Request for Review (xs) - 8077301: Optimized build is broken

Jon Masamitsu jon.masamitsu at oracle.com
Thu Apr 9 22:05:44 UTC 2015


Bengt,

On 4/9/2015 9:48 AM, Bengt Rutisson wrote:
>
> Hi Jon,
>
> Can you explain more about the problem? I don't really follow the 
> issue here.
>
> In the original code we have:
>
> thread.hpp:
> static void assert_all_threads_claimed() PRODUCT_RETURN;
>
> thread.cpp:
>  #ifndef PRODUCT
>  void Threads::assert_all_threads_claimed() {
>  ...
> #endif // PRODUCT
>
> strongRootsScope.cpp:
> StrongRootsScope::~StrongRootsScope() {
>   Threads::assert_all_threads_claimed();
> }
>
>
> It seems like it is all using the same guard (PRODUCT)? Why is this a 
> problem for optimized builds? I thought optimized was that neither 
> PRODUCT nor ASSERT is defined.  So, I would expect an optimized build 
> to use the implementation in thread.cpp. Why doesn't it find that?

You mean that an optimized build would use

#ifndef PRODUCT
void Threads::assert_all_threads_claimed() {
   ALL_JAVA_THREADS(p) {
     const int thread_parity = p->oops_do_parity();
     assert((thread_parity == _thread_claim_parity),
         err_msg("Thread " PTR_FORMAT " has incorrect parity %d != %d", 
p2i(p), thread_parity, _thread_claim_parity));
   }
}
#endif // PRODUCT

which it does.   Which has the oops_do_parity() method call which you 
discuss below.

>
>
> I think the issue is that Threads::assert_all_threads_claimed() calls 
> Thread::oops_do_parity(), which is only defined for ASSERT builds. Is 
> that the real problem? 

Yes, that's the root problem.

> In that case a different approach would be to make 
> Thread::oops_do_parity() be PRODUCT_RETURN. Something like:

What you suggest below works as you say.   I like drawing the compile-in 
or NOT compile-in
box around assert_all_threads_claimed() just because the name makes it 
so clear to me that
it should only be compiled-in for builds were I expect assertion 
checking to be done.
>
> diff --git a/src/share/vm/runtime/thread.cpp 
> b/src/share/vm/runtime/thread.cpp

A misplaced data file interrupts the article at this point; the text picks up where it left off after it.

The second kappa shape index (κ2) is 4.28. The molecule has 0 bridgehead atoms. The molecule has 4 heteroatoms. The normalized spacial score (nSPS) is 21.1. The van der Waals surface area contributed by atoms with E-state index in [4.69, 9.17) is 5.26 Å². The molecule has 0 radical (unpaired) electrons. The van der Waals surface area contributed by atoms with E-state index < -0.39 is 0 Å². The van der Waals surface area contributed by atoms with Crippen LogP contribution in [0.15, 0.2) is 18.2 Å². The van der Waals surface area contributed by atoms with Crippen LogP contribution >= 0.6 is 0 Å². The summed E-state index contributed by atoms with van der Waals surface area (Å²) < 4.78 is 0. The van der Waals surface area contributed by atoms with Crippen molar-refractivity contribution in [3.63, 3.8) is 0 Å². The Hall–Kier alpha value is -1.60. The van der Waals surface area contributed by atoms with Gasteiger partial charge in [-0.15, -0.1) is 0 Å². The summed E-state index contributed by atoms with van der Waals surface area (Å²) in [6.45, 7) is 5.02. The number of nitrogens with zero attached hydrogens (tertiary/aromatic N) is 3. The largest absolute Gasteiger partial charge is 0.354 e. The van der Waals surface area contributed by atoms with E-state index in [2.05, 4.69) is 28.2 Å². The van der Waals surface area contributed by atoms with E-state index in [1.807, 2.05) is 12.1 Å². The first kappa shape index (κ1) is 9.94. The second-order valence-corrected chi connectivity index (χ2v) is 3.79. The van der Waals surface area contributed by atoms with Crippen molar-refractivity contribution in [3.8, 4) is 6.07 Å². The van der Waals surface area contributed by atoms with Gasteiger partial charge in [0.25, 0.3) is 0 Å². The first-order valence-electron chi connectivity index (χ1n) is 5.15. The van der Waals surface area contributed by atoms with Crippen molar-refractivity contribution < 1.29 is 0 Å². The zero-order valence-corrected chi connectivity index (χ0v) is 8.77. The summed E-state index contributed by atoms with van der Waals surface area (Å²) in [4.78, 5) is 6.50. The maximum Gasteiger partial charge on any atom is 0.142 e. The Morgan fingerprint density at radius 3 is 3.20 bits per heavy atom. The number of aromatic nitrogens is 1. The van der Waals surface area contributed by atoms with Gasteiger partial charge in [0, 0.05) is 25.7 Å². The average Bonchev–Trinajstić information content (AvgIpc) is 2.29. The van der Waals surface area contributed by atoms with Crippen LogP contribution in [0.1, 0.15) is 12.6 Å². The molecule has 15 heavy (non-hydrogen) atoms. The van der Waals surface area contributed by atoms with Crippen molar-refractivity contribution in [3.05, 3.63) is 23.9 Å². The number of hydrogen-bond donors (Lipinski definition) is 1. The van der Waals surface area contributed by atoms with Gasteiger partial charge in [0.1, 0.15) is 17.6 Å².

> --- a/src/share/vm/runtime/thread.cpp
> +++ b/src/share/vm/runtime/thread.cpp
> @@ -843,2 +843,6 @@
>
> +int Thread::oops_do_parity() const {
> +  return _oops_do_parity;
> +}
> +
>  // The flag: potential_vm_operation notifies if this particular 
> safepoint state could potential
> diff --git a/src/share/vm/runtime/thread.hpp 
> b/src/share/vm/runtime/thread.hpp
> --- a/src/share/vm/runtime/thread.hpp
> +++ b/src/share/vm/runtime/thread.hpp
> @@ -553,3 +553,2 @@
>    bool owns_locks_but_compiled_lock() const;
> -  int oops_do_parity() const                     { return 
> _oops_do_parity; }
>
> @@ -561,2 +560,4 @@
>
> +  int oops_do_parity() const PRODUCT_RETURN;
> +
>    void check_for_valid_safepoint_state(bool potential_vm_operation) 
> PRODUCT_RETURN;

oops_do_parity() is an accessor and it suffers from the inconsistency of 
using accessors.  I always
like to use them (inside the class where it could be accessed as a 
private variable as well as outside
the class where some public access is needed).  This is more in the eye 
of the beholder than most
but it looks wrong to me to have a PRODUCT_RETURN on an accessor.

>
>
> I think I prefer this since it more directly addresses what the 
> problem is.
>
> With the above patch "optimized" builds on my linux machine at least. 
> I guess the argument could be made that all of this should be guarded 
> by ASSERT rather than PRODUCT, but that's a different issue than 
> making the optimized builds work. 
I think that the inconsistency of using #ifndef PRODUCT rather than 
#ifdef ASSERT is the root of
the problems with optimiized builds.

As I said above the name "assert" in the name 
assert_all_threads_claimed() tells me that I
can define it under #ifdef ASSERT.  I like that but I'll willing to go 
the oops_do_parity() route
if you see more value in it.  Think about it and let me know.

Thanks for looking at this.

Jon


> The thread.cpp/hpp files are just like all other hotspot files - 
> rather inconsistent in their use of PRODUCT and ASSERT.
>
> Thanks,
> Bengt
>
>
>
> On 2015-04-09 18:18, Jon Masamitsu wrote:
>>
>> Kim,
>>
>> Thanks for looking at this.
>>
>> On 4/8/2015 10:26 PM, Kim Barrett wrote:
>>> On Apr 8, 2015, at 10:42 PM, Jon Masamitsu 
>>> <jon.masamitsu at oracle.com> wrote:
>>>> https://bugs.openjdk.java.net/browse/JDK-8077301
>>>>
>>>> The "optimized" target does not build.   A method is used in an assert
>>>> but is defined under #ifndef PRODUCT and should be defined under
>>>> #ifdef  ASSERT.
>>>>
>>>> http://cr.openjdk.java.net/~jmasa/8077301/webrev.00/
>>>>
>>>> I built optimized, fastdebug, and product successfully after
>>>> the fix.
>>> This change seems inconsistent with the function declaration in the 
>>> header, which is
>>>
>>>    static void assert_all_threads_claimed() PRODUCT_RETURN;
>>>
>>> Maybe the declaration should be changed to NOT_DEBUG_RETURN too?
>>
>> Yes that makes more sense.  I've changed to  NOT_DEBUG_RETURN.
>>>
>>> I’m also confused about how “optimized” would build with the 
>>> proposed change.  I thought
>>> “optimized” means neither PRODUCT nor ASSERT are defined.  I see how 
>>> that would fail
>>> without the change, due to an unused variable warning, because the 
>>> variable is only used
>>> in an assert.  But with this change I would expect to see a 
>>> link-time error because the
>>> function is referenced but lacks a definition.
>>
>> You're right again.  I was overly confident that it would work once 
>> it compiled.  With the
>> change to use  NOT_DEBUG_RETURN, it builds and executes.
>>
>> Fixed webrev.
>>
>> http://cr.openjdk.java.net/~jmasa/8077301/webrev.01/
>>
>> Jon
>>
>>>
>>
>



More information about the hotspot-gc-dev mailing list